Trump’s infamous travel ban was signed into effect on January 27, 2017. Outlawing immigration from seven predominantly Muslim countries: Libya, Iran, Iraq, Somalia, Sudan, Syria, and Lebanon. The ban was met with massive uproar across media platforms using the #MuslimBan and large scale protests at airports across the nation. These protests often lasted overnight, and were heightened when travellers from the seven banned countries were detained at airports upon their arrival. Directly after the ban was put into place, Attorney General Bob Ferguson of Seattle halted implementation of the order, arguing that it violated the US constitution and contravenes the Immigration and Nationality Act. Other states quickly followed in Washington’s footsteps, leading to several revisions of the ban, but their efforts were eventually stymied when Trump’s executive order was ordered constitutional by the Supreme Court later in 2017. 

The protests surrounding the travel ban have reduced as the years have progressed, and Trump’s immigration policies have increased, indicating that no large scale policy change has occurred. However, we have seen a rise in sanctuary cities following the enforcement of the travel ban and other immigration policies that target non-white immigrants. “Sanctuary city” is a blanket term which refers to cities that have both formal and informal policies in place that limit cooperation with federal immigration enforcement. This often means that sanctuary cities, countries, or states will not give information or aid to ICE agents operating within their bounds. Though changes in policy may take time to change, the support of immigrants displayed by the airport protests have paved the way for larger scale legal support from many places.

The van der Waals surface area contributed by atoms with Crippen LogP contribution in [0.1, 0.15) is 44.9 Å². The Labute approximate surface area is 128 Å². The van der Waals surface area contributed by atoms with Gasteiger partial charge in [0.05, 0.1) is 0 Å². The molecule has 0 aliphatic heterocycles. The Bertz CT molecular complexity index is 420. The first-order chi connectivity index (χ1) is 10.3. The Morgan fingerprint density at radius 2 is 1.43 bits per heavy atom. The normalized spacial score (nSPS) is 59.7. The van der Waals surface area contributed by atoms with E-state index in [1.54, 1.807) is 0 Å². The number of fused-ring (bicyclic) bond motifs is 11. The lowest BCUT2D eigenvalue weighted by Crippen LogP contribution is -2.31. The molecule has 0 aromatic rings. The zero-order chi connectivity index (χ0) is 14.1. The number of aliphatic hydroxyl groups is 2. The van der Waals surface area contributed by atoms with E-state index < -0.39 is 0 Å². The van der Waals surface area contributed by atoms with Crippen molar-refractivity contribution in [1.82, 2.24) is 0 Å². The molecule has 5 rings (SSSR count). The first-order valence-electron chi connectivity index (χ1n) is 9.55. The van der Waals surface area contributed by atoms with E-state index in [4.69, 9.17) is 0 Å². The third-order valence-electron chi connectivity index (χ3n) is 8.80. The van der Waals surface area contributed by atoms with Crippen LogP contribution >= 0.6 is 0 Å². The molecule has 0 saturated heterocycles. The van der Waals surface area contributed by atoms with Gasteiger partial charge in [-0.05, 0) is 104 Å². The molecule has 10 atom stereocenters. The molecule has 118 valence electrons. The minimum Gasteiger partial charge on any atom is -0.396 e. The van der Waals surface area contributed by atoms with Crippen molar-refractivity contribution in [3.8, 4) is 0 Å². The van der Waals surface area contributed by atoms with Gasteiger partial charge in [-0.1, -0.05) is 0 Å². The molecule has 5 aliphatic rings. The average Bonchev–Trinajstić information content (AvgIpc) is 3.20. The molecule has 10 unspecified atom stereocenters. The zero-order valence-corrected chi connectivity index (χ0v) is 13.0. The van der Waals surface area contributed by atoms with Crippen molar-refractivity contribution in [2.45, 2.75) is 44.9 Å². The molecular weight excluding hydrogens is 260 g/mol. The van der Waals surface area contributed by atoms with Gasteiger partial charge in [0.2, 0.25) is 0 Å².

Climate March:

Coinciding with Trump’s 100th day in office, the People’s Climate March took place on a sweltering April day, illustrating in many marchers’ minds the need for urgent climate action. Tens of thousands of demonstrators filled the streets, protesting the Environmental Protection Agency’s roll back of regulations on fossil fuels and budget cuts. The demonstrators protested not only Trump’s treatment of the EPA, but also the general state of the environment nationally and globally. In the days and years following the protest, Trump continued to degrade environmental policy, and withdrew from the Paris Agreement on June 1, 2017, barely a month past the march.

Despite the lack of meaningful national policy change in response to the march, many states have been responsive to the march’s call to action. Twenty-five governors (including the governor of Puerto Rico) have pledged to support the Paris Agreement, forming what is now called the US Climate Alliance. Additionally, the People’s Climate group is still highly active, organizing more marches (https://peoplesclimate.org/) other forms of social activism.

Though the fire behind the original movements in the first 100 days of Trump’s presidency has reduced over the years, the impact of the movements is still being felt in meaningful ways. Local politics has taken on the bulk of this action, though smaller social groups have continued the work as well. In the days leading up to the upcoming presidential election, the hope is that some of the power that united the American people can be recovered. The division that exists amongst the democratic people must end if we are going to beat Trump, and perhaps looking back on the unity we felt in those first 100 days can be recovered in what will hopefully be the last.